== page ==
NameStock Awards
Number of Shares or Units of Stock That Have Not Vested
(#)
F
o
o
t
n
o
t
e
Market Value of Shares or Units of Stock That Have Not
Vested
($)
Equity Incentive Plan Awards: Number of Unearned Shares, Units or Other Rights that have Not Vested
(#)
F
o
o
t
n
o
t
e
Equity Incentive Plan Awards: Market or Payout Value of Unearned Shares, Units or Other Rights That Have Not Vested
($)
Joseph M. Hogan6,250 (1)3,339,875 
4,800 (2)2,565,024 
10,046 (3)5,368,381 
10,864 (4)5,805,504 
19,200 (5)10,260,096 
43,100 (6)23,031,778 
26,789 (7)14,315,506 
22,057 (8)11,786,820 
John F. Morici1,750 (1)935,165 
1,573 (9)840,580 
1,150 (2)614,537 
2,009 (3)1,073,569 
2,415 (4)1,290,528 
4,500 (5)2,404,710 
5,358 (7)2,863,208 
4,902 (8)2,619,531 
Simon Beard1,500 (1)801,570 
900 (2)480,942 
1,674 (3)894,552 
2,173 (4)1,161,208 
3,700 (5)1,977,206 
4,465 (7)2,386,007 
4,412 (8)2,357,685 
Julie Tay1,550 (1)828,289 
900 (2)480,942 
1,785 (3)953,868 
2,173 (4)1,161,208 
3,700 (5)1,977,206 
4,763 (7)2,545,252 
4,412 (8)2,357,685 
Raj Pudipeddi6,697 (10)3,578,743 
2,173 (4)1,161,208 
4,412 (8)2,357,685 

(1)RSUs vest at a rate of 25% of the total number of shares on the first year, second year, third year and fourth year anniversary of the date of grant for vesting on February 20, 2018, February 20, 2019, February 20, 2020 and February 20, 2021.
(2)RSUs vest at a rate of 25% of the total number of shares on the first year, second year, third year and fourth year anniversary of the date of grant for vesting on February 20, 2019, February 20, 2020, February 20, 2021, and February 20, 2022
(3)RSUs vest at a rate of 25% of the total number of shares on the first year, second year, third year and fourth year anniversary of the date of grant for vesting on February 20, 2020, February 20, 2021, February 20, 2022, and February 20, 2023.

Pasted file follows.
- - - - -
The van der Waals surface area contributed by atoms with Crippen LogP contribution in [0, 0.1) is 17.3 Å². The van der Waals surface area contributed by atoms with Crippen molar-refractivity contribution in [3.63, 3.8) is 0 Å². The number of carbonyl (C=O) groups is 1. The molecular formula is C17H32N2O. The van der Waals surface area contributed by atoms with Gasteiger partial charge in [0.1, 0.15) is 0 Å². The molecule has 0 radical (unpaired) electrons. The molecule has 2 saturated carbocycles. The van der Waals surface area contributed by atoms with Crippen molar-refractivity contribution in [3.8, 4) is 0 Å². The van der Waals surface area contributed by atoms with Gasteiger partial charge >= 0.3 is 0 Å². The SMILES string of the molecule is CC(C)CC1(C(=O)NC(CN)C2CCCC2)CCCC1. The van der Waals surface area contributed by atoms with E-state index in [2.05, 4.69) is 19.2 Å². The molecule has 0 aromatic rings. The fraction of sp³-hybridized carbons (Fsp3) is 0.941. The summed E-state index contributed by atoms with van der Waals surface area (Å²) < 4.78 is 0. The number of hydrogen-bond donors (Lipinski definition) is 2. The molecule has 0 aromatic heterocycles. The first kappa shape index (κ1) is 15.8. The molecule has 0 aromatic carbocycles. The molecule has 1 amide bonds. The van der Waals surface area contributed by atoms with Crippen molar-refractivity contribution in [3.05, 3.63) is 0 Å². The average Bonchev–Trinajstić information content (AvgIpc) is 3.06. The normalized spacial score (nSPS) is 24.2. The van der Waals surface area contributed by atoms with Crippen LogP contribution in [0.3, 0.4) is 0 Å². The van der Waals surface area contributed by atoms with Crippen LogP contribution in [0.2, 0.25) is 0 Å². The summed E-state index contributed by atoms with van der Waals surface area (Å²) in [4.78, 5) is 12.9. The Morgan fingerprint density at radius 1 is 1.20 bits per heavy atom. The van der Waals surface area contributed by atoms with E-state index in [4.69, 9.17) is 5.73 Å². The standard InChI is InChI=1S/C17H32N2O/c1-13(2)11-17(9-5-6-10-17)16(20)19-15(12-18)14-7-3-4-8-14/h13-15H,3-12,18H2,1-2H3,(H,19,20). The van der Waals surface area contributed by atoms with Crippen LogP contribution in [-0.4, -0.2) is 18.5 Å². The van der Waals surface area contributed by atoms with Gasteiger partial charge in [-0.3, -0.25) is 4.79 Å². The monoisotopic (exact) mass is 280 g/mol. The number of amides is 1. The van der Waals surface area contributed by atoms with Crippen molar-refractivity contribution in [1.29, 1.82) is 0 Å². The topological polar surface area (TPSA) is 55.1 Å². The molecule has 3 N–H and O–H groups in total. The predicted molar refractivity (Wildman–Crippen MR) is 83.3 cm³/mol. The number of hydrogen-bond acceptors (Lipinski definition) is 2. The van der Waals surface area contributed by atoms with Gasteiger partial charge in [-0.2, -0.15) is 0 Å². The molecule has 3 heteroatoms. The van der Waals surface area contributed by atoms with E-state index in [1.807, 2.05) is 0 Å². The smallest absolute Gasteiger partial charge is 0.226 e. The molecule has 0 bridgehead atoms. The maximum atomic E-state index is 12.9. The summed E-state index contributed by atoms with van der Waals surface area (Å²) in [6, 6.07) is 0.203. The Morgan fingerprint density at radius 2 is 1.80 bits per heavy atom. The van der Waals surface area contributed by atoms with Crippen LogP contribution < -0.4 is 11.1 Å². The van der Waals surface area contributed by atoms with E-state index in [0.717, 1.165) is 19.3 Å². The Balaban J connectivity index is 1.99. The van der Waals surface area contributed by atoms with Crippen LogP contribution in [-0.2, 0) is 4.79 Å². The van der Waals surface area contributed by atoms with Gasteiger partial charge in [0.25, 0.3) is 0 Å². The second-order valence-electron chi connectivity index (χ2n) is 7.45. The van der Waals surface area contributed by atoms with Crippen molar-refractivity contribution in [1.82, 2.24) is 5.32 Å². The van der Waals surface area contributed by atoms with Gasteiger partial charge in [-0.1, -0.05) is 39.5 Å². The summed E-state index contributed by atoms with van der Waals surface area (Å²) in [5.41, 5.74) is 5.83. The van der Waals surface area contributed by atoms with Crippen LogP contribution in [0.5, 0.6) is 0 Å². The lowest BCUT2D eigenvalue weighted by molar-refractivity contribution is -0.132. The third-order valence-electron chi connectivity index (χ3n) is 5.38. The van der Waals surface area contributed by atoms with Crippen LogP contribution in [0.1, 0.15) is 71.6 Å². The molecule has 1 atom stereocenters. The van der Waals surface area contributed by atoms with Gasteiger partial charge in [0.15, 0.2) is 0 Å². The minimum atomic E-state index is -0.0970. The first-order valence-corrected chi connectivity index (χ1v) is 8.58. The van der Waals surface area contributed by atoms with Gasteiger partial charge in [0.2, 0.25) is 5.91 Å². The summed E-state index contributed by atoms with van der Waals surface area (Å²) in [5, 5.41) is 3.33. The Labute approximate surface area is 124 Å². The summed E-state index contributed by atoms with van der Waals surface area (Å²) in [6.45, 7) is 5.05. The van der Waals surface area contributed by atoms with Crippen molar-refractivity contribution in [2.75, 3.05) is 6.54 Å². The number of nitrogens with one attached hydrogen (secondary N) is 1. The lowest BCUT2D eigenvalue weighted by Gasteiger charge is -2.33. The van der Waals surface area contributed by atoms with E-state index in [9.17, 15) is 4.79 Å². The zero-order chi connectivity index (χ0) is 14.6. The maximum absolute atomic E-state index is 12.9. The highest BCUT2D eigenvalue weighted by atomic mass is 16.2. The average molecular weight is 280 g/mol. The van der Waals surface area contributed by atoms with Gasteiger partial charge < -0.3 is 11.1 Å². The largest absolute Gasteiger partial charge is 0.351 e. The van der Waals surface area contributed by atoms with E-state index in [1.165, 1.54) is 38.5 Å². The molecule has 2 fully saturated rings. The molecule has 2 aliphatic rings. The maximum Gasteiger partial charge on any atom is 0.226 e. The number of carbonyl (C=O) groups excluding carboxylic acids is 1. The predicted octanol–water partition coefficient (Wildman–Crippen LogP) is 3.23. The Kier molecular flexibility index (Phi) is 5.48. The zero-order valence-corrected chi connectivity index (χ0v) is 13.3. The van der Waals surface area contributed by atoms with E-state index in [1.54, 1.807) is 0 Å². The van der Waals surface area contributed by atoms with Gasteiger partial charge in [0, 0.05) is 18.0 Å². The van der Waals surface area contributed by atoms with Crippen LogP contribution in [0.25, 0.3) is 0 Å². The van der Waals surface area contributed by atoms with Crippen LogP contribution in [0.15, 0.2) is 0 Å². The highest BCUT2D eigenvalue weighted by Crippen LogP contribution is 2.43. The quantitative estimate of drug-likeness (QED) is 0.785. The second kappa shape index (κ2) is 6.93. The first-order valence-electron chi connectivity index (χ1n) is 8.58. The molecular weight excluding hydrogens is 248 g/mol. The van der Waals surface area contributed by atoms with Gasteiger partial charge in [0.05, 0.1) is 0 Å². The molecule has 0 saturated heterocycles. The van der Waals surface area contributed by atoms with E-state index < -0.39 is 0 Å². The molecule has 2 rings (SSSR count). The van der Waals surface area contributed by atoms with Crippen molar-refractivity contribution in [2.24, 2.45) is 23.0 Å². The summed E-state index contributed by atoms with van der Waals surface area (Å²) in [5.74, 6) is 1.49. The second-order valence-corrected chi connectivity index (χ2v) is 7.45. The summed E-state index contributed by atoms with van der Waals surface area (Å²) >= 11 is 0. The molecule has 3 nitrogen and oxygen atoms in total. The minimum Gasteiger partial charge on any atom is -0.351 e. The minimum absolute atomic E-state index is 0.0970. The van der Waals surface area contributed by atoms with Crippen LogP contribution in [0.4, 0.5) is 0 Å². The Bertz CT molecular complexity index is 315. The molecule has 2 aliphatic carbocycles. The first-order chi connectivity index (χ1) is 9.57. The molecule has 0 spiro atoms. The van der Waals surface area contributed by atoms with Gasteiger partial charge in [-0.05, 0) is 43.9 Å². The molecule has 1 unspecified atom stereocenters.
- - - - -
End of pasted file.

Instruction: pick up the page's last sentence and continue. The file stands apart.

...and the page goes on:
(4)RSUs vest at a rate of 25% of the total number of shares on the first year, second year, third year and fourth year anniversary of the date of grant for vesting on February 20, 2021, February 20, 2022, February 20, 2023, and February 20, 2024.
(5)MSUs vest 100% on February 20, 2021.
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(6)MSUs vest 100% on June 20, 2021.
(7)MSU vest 100% on February 20,2022.
(8)MSUs vest 100% on February 20, 2023.
(9)RSUs vest at a rate of 25% of the total number of shares on the first year, second year, third year and fourth year anniversary of the date of grant for vesting on September 20, 2018, September 20, 2019, September 20, 2020, and September 20, 2021.
(10)RSUs vest at a rate of 25% of the total number of shares on the first year, second year, third year and fourth year anniversary of the date of grant for vesting on March 20, 2020, March 20, 2021, March 20, 2022 and March 20, 2023.
51


OPTION EXERCISES AND STOCK VESTED DURING FISCAL YEAR ENDED 2020